An Introduction To Barefoot Running By Podiatrist Tim Deveson
Running barefoot has, of course, been around since the beginning of humankind. Running-specific shoes, or regular structured running shoes are a much more recent phenomenon, but one that quickly dominated the running landscape.
Today, the barefoot running concept has suddenly become popular again. Why is this? And, are the barefoot-running motion and minimalist shoes right for you? This article gives you the background and tips to help you decide.
Studies conducted recently investigated whether barefoot runners were less likely to have injuries and could run faster. However most studies showed that people “were able to land comfortably and safely when barefoot or in minimal footwear by landing with a flat foot (midfoot strike) or by landing on the ball of the foot before bringing down the heel (forefoot strike). Running shoes, on the other hand, feature cushioning, elevated heels and extra weight. These factors cause most runners to heel strike (heel hitting first).
The key to barefoot or minimalist running is the ability to adapt to the change in loading patterns on the bottom of the foot as well as the rest of the body. Runners returning to running who have had success in structured running shoes in the past are highly recommended to continue using a structured running shoe as they provide solid stability and cushioning in returning to exercise. Runners who have been using structured running shoes for a period of time could utilise a barefoot shoe as their secondary training or racing shoe. The minimalist style will generally be a lighter weight, more flexible style with a lower heel height. These options do increase the risk for lower limb injuries; shin, calf, knee pains if your ability to adapt to the load change is too quick or the shoe lacks stability to control foot motion.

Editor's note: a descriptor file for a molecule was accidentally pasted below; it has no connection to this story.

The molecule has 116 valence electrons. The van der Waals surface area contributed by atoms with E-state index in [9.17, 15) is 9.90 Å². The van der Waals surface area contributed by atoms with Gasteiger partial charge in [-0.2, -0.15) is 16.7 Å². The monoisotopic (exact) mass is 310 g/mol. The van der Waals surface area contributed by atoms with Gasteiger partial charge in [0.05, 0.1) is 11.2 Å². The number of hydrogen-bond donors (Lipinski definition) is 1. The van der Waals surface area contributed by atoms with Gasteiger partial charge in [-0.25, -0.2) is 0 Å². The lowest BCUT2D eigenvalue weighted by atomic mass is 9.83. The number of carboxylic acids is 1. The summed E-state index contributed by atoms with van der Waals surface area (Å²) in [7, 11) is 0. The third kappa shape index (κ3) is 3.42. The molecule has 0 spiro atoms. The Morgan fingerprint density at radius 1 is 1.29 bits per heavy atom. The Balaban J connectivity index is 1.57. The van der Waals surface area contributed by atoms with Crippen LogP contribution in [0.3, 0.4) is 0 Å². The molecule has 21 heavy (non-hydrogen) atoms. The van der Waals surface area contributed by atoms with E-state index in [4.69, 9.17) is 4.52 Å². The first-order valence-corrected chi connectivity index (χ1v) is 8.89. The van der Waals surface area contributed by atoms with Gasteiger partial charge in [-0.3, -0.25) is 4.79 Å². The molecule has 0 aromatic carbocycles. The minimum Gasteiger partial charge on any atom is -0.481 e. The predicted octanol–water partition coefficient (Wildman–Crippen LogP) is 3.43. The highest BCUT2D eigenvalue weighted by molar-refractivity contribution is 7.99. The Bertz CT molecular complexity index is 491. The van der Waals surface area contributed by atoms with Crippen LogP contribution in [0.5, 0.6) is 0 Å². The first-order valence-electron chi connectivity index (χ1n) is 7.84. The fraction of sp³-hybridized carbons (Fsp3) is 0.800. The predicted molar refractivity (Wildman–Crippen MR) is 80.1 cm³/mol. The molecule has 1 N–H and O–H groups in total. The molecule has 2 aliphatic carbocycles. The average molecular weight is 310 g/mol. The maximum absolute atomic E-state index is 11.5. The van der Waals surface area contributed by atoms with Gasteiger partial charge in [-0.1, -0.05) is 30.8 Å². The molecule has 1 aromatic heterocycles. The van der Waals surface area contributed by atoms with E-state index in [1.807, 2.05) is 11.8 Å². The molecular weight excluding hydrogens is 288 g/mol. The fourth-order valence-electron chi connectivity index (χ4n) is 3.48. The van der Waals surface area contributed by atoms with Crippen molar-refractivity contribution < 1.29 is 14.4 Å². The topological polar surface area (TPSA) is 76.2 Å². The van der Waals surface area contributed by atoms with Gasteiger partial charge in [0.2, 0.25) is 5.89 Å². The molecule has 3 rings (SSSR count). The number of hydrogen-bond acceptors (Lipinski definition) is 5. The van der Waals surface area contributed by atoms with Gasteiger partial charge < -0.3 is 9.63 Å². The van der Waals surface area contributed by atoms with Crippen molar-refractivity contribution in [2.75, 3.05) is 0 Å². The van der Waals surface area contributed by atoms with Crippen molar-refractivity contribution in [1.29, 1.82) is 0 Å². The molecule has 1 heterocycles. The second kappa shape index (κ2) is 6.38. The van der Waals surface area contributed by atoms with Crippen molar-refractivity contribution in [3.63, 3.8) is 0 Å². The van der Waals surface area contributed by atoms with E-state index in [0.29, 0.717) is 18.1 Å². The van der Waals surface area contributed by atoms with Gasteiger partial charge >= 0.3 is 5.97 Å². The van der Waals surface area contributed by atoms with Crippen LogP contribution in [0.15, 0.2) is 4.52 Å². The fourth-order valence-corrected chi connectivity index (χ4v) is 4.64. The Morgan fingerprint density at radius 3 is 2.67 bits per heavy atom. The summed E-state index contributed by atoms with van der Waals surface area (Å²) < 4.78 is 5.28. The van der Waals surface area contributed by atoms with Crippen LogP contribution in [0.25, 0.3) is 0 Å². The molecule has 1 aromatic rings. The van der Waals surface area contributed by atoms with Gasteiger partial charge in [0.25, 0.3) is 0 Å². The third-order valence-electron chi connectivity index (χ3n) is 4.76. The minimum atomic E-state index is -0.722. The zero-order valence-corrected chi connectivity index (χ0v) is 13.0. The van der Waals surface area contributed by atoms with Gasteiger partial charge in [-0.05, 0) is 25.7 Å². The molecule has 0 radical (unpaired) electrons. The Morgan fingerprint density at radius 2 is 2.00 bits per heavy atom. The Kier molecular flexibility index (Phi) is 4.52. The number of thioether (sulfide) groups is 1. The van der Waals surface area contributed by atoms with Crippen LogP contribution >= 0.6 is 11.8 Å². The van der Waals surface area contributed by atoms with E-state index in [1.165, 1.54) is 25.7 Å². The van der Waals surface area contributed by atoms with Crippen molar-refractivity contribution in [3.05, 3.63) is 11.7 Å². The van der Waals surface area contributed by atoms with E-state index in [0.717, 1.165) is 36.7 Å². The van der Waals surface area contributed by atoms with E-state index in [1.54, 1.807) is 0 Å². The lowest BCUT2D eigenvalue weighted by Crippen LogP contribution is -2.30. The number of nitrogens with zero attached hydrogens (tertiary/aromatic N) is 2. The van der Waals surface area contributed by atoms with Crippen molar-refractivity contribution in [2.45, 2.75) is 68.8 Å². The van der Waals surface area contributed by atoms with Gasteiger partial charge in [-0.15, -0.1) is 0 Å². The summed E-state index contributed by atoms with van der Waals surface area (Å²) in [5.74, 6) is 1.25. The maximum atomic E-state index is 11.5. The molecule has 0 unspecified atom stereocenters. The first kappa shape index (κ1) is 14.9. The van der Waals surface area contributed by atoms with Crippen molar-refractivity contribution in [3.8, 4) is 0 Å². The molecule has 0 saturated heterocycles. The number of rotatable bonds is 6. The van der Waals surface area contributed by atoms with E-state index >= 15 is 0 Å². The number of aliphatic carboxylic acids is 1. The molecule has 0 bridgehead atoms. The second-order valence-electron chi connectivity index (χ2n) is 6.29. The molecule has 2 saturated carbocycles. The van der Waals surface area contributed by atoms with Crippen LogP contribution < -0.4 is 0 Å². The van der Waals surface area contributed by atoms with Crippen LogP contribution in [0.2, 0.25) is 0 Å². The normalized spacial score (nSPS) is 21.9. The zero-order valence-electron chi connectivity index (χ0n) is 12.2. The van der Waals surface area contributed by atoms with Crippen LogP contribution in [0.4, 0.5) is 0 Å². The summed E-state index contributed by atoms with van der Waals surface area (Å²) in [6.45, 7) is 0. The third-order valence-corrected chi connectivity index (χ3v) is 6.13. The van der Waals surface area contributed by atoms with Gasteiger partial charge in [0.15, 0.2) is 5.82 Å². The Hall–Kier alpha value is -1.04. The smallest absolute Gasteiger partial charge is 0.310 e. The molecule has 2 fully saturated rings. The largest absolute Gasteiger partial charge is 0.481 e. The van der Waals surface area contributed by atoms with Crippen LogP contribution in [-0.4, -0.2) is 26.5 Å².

Barefoot shoes do allow the foot to develop naturally absorbing ground reaction forces and helps to encourage natural movement of the body. Shoes do provide an artificial support to perform movement safely theoretically defying our body the opportunity to gain strength on its own therefore embracing the notion that the beefier or more supportive the shoe, the more a runner’s natural stride is inhibited.
As with all footwear there is a wide range of barefoot shoes available and ultimately they do require a transition training program to develop skills. If you have an interest in transitioning to a barefoot or minimalist running shoe feel free to contact the clinic to discuss how best to start this process and ensure you are making the right footwear choice prior to commencing barefoot training.